Over the past quarter-century, Irish punk band Flogging Molly have built their reputation on their 1,000-plus raucous, balls-to-the-wall performances in the U.S. and across the globe. Every show is like St. Patrick's Day, and lead singer and band founder Dave King would have it no other way.
The band fully went back on the road after COVID-19 in fall 2021, and King says the difference was palpable.
“When we first started back, you could see the people really didn’t know what to do,” he says. “You could feel the tension in the crowd. We didn’t know what to do: ‘Can we mosh pit, is it OK to dance, is it OK to sing?’”
It'll be OK to do all of that when Flogging Molly stops at Marquee Theatre in Tempe on Sept. 6.
King and the rest of the seven-member group (King's wife, fiddler Bridget Regan; bassist Nathen Maxwell; accordion player Matt Hensley; guitarist Dennis Casey; Spencer Swain on mandolin, banjo and guitar; and drummer Mike Alonso) have made an indelible and inimitable stamp on popular music through their catalog of eight LPs, from 2000 debut hit album "Swagger" up to last year’s "Anthem," their first on the Rise label.
Most recently, the band delivered an EP in March that includes one new track, “Til' the Anarchy’s Restored” (also the name of the album). Like many of their past numbers, the song has a somber, yet resilient feel and tone.
The songs on "Anthem" came together in a post-COVID frenzy, King says, because the band were eager to put the pandemic behind them and get back to business quickly.
“I was getting really frustrated, 'cause I thought we’d be back on the road after six months, maybe naively,” King says. “So, I started writing again, and noticed that the songs were coming together really quickly. So, when we started rehearsing, things were flying around; I mean we were doing a song a day.”
One of the aces in the hole for the band was the opportunity to reunite with legendary producer Steve Albini, who had last worked with the band on "Swagger" and "Drunken Lullabies" two decades earlier.
“The process itself was no bullshit; it was plug in, get in your position and then let’s go. And Steve is epic at recording that. There was absolutely no other way we were going to do it," King says.
"Anthem" has 11 solid numbers, each crafted in a feverishly paced 14 days yet still tight, well-written and what fans expect.
“It definitely has some piss and vinegar in it,” King says proudly. “Being apart for so long, we didn’t want to meander around and spend hours and days going through songs. It was a song a day. It was like back in the beginning almost.”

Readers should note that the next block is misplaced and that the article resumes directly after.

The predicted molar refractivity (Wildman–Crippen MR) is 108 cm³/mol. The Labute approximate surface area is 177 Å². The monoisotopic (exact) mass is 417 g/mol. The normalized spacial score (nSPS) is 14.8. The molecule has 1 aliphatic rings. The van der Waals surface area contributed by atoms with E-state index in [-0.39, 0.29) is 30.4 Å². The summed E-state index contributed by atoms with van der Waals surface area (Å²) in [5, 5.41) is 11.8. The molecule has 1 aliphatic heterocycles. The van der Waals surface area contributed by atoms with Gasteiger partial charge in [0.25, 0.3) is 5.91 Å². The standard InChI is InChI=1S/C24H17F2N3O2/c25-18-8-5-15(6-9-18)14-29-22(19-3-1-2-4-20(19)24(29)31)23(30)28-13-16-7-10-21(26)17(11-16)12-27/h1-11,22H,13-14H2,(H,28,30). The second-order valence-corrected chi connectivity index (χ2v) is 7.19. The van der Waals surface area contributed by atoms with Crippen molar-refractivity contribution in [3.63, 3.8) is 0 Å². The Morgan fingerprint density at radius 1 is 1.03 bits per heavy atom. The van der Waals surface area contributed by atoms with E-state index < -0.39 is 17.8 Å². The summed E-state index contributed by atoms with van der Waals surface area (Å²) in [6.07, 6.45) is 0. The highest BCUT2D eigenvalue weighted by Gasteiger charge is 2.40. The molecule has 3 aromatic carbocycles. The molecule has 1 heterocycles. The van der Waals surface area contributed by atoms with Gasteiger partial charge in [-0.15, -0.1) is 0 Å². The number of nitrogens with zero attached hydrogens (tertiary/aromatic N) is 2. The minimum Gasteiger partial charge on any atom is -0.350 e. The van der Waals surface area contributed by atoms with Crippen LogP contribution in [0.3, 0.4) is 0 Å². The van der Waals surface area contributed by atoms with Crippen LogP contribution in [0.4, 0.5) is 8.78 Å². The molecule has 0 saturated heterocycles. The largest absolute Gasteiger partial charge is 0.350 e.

"Anthem" is cut from the same mold as all Flogging Molly albums. The opening salvo is “These Times Have Got Me Drinking” and other tracks are standard Flogging Molly-style irrepressible numbers, such as "Life Begins and Ends (But Never Fails)" with bodhran beats, “(Try) Keep the Man Down" and “Lead the Way.”
One of the more retrospective songs is the history-based “A Song of Liberty," which pays tribute to seven signatories of the 1916 Proclamation of the Irish Republic who were executed for free Ireland from British rule.
"What those men, women and children [did] back in the early 20th century was responsible for our freedom, the real beginning of Ireland getting its own voice. I just wanted to sing about that,” King says. “You can see the enthusiasm at live shows in peoples’ faces.”
Another country heard from during the whole process of promoting "Anthem" came in the vein of video production creativity from longtime loyal Flogging Molly fans Olya and Vira Ishchuk, better known as the Mad Twins. The sisters, who come from war-torn Ukraine, created an awe-inspiring video for “A Song of Liberty.”
“We knew their work really, really well,” King says of the Mad Twins. “What they did for us was beautiful; the work they put into it, and they did it while they were being bombed in the Ukraine, it was just heartbreaking. They’re in America right now, and hopefully they get full-time residency here. I cried when I saw the video.”
Although Flogging Molly are synonymous with Irish music, "Anthem" made a surprising debut at No. 13 on Billboard's Americana/Folk chart (their first album to appear on that list). Still, albums are not where the band's heart is, King says.
“Albums are a pathway to our live shows,” King says.
King, who doesn’t take his band’s success, longevity and fame for granted, closes with this: “To be here after 25 years, we’re gobsmacked. It’s like we’re still doing this after all these years. To go on stage every night is like a celebration. Every crowd is completely different, and that’s what keeps you going.”
Flogging Molly. With The Bronx and Vandoliers. Doors at 6:30 p.m., show at 8, Sept. 6. Marquee Theatre, 730 N. Mill Ave., Tempe. Cost is $39.50 plus fees for general admission and $67.50 plus fees for balcony access.